The Lost Tales chapter goes more into depth than the account in The Silmarillion, telling notably in detail of Tuor's and Ecthelion's feats in battle, and mentioning every captain of the Houses of the Gondolindrim.
J.R.R. Tolkien actually began writing the story that would become "The Fall of Gondolin" in 1917, in an army barracks on the back of a sheet of military marching music. It is more or less the first traceable story he ever wrote down on paper about the Middle-earth legendarium.
Because Tolkien was constantly revising his First Age stories, the narrative he wrote in 1917 (published posthumously in The Book of Lost Tales Part Two) remains the only full account of the fall of the city. The narrative in The Silmarillion was the result of the editing by his son Christopher of various different sources.
A partial new version of "The Fall of Gondolin" was published in the Unfinished Tales under the title "Of Tuor and his Coming to Gondolin". Actually titled "Of Tuor and the Fall of Gondolin", this narrative shows a great expansion of the earlier tale. It can be surmised from this text that Tolkien would have rewritten the entire story, but for reasons that are not known he abandoned the text before Tuor actually arrives in the city. For this reason Christopher Tolkien retitled the story before including it in Unfinished Tales.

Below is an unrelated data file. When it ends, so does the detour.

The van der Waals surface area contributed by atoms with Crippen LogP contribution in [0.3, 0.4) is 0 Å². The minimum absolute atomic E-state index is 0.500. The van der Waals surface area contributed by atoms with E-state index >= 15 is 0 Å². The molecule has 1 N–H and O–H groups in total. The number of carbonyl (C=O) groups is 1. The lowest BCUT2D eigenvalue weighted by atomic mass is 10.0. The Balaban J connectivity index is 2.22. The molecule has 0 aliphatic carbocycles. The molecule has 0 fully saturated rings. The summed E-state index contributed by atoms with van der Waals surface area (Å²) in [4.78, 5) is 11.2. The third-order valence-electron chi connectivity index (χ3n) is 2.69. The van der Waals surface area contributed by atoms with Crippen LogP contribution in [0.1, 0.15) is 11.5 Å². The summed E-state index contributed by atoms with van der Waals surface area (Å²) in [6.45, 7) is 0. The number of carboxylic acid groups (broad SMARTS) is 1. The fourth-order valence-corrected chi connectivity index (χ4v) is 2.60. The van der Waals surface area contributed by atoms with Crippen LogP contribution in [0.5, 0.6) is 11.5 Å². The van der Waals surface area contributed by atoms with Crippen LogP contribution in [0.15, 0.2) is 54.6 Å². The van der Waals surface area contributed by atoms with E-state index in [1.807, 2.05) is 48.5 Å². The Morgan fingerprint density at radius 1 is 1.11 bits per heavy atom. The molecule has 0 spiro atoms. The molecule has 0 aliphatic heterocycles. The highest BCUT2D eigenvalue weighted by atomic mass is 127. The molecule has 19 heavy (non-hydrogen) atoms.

Translations around the WorldEdit
|Foreign Language||Translated name|
|Afrikaans||Val van Gondolin|
|Albanian||Bie e Gondolin|
|Amharic||ውድቀት ጞንዶሊን ?|
|Belarusian Cyrillic||падзенне Гондолина|
|Bulgarian Cyrillic||Падането на Гондолин|
|Catalan||Caiguda de Gondolin|
|Cebuano||Pagkapukan sa Gondolin|
|Corsican||Caduta di Gondolin|
|Dutch||Val van Gondolin|
|Esperanto||Falita de Gondolin|
|Filipino||Pagbagsak ng Gondolin|
|French||Chute de Gondolin|
|Frisian||Fal fan Gondolin|
|German||Sturz von Gondolin|
|Greek||πτώση της Γκόντολιν|
|Gujarati||ફોલ ઓફ ગોન્ડોલીન|
|Haiti Creole||Tonbe nan Gondolin|
|Hawaii||Hina o Gondolin|
|Hebrew||נפילתה של גונדולין|
|Hmong||Zeeg ntawm Gondolin|
|Icelandic||Detta af Gondolin|
|Igbo||ọdịda nke Gondolin|
|Italian||Caduta di Gondolin|
|Irish Gaelic||Titim de Gondolin|
|Javanese||Tiba saka Gondolin|
|Kannada||ಫಾಲ್ ಆ ಗೊಂಡೋಲಿನ್|
|Kazakh||құлдырауы Гондолін (Cyrillic) Quldırawı Gondolin (Latin)|
|Kurdish||Ketina ji Gondolin (Kurmanji Kurdish)|
|Kyrgyz Cyrillic||кулашы оф Гондолин|
|Luxembourgish||Stuerz vun Gondolin|
|Maltese||Waqgħa tal Gondolin|
|Maori||Hinga o Gondolin|
|Portuguese||Queda de Gondolin|
|Querétaro Otomi||Caída ar Gondolin|
|Scottish Gaelic||Tuiteam de Gondolin|
|Serbian||Пада Гондолина (Cyrillic) Pada Gondolina (Latin)|
|Sinhalese||ෆල්ල් ඔෆ් ගොඳොලින්|
|Somali||Dhici ee Gondolin|
|Spanish||Caída de Gondolin|
|Sudanese||Ragrag tina Gondolin|
|Swahili||Kuanguka kwa Gondolin|
|Tajik Cyrillic||тирамоҳи оф Гондолин|
|Telugu||ఫాల్ అఫ్ గొండోలిన్|
|Turkmen||Gondolin Ýykylmak ?|
|Ukrainian Cyrillic||падіння Гондоліна|
|Uzbek||Фалл оф Гондолин (Cyrillic) Gondolin'de qulashi (Latin)|
|Vietnamese||Sụp đổ của Gondolin|
|Yiddish||פאַלן פון גאָנדאָלין|
|Yoruba||Isubu ti Gondolin|
|Yucatec Maya||Caída u Gondolin|